Born in Esztergom nearby Budapest in the Hungarian Socialist People’s Republic, Janos Huszti had to learn Russian. He remembers his teacher forced the class to watch Leonid Brezhnev’s funeral ceremony on the television when he was 8.
"It was fun because we didn’t understand what was happening, just enjoyed to watch the battle tanks parade. Art was not an option in my neighborhood at all."
As a young man he entered the Army as it was required during this era of his Country. But his love of art did not waiver. A self taught artist, Janos went to the Hungarian National Gallery several times to study Hungarian masterpieces. Hungarian classical music like Béla Bartók which sounds pretty much modern and progressive even in this time was part of his soundtrack in life.
Fortunately the regime changed in Hungary in 1989. Janos had several indifferent jobs, when finally he went to the PTE University’s Art Faculty, where he made his dream a reality and graduated as an artist.
What are some of the earliest memories you have about art?
When I visited Hungarian National Gallery as a teenager I was fascinated by Tivadar Csontváry Kosztka’s and László Mednyányszky’s paintings. In those empty museum rooms I realized that I met a pure, authentic culture which is mine and it speaks to me and I have never had a chance till then to meet it.
What made you want to be an artist?
Beside the Hungarian masters I was quite into baroque masters too like Rembrandt, Van Dyck, Velázquez. But the truth is that I had to inspire and educate myself. Unfortunately there was not any art-educated adult in my neighborhood who could been encourage me. All together I think it was fine. If you born to be somebody, there is no teacher who could tell you how to achieve your goals except you.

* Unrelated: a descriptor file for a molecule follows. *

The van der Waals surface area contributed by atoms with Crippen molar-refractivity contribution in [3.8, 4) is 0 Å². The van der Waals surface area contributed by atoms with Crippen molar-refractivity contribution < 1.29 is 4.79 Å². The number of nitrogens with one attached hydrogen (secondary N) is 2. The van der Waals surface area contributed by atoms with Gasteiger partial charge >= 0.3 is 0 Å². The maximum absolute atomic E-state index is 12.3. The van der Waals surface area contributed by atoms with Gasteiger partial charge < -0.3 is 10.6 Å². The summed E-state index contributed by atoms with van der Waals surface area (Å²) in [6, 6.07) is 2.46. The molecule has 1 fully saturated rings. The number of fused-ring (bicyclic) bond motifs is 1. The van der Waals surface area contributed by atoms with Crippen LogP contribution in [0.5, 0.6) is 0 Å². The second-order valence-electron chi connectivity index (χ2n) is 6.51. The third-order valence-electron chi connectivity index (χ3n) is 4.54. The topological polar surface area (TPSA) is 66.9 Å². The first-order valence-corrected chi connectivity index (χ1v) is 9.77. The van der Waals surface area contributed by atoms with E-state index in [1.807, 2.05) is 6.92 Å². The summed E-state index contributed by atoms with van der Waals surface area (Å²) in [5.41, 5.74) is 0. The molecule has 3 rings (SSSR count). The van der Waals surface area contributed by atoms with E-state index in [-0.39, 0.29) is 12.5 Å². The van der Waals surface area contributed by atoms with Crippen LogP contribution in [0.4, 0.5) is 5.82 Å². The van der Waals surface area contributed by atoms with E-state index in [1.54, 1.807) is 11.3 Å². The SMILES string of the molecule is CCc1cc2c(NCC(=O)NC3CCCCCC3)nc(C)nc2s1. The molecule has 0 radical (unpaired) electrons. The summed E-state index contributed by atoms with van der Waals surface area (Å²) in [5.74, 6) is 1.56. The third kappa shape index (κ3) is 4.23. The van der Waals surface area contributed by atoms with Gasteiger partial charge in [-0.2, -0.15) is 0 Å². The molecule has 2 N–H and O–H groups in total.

As artists we always have some inspiration from other artists along the way. Who inspired your work?
I’m also really into and always moved by contemporary artists. My sister lives in the US, she have sent me a couple of art catalogs from there at the late 90’s. I have met in these magazines the American contemporary art scene: Revok, Dalek, Shepard Fairy, Cleon Peterson, James Jean, etc. It seems to me that American artists are really hardworking and persistent in their specialty.
If you could collaborate with any artist dead or alive, who would it be?
It wouldn’t be. Because of me and because of them. We artists like to work alone. If somebody still made us to work together, it would be Nicola Samori, Zhang Huan or Neo Rauch.
What do you want to accomplish with your art?
I called my first abstracted portrait series Amygdala’s Hall. It shows the human soul’s variety and depths. Beyond that these portraits are my mind’s projections about non-existing human beings.
What is the last thing that you saw that really inspired you to create?
After a few years I graduated from the university I have tried to find my place at the Hungarian art scene. By this time period I got ahold of the Internet and discovered the international art scene. Till then I can get influences that impress me or come across artists who really inspire me any day at every moment. But I have just back from Barcelona where I have seen the Fundació Antoni Tápies cultural center and I have been amazed by the Catalonian master’s work.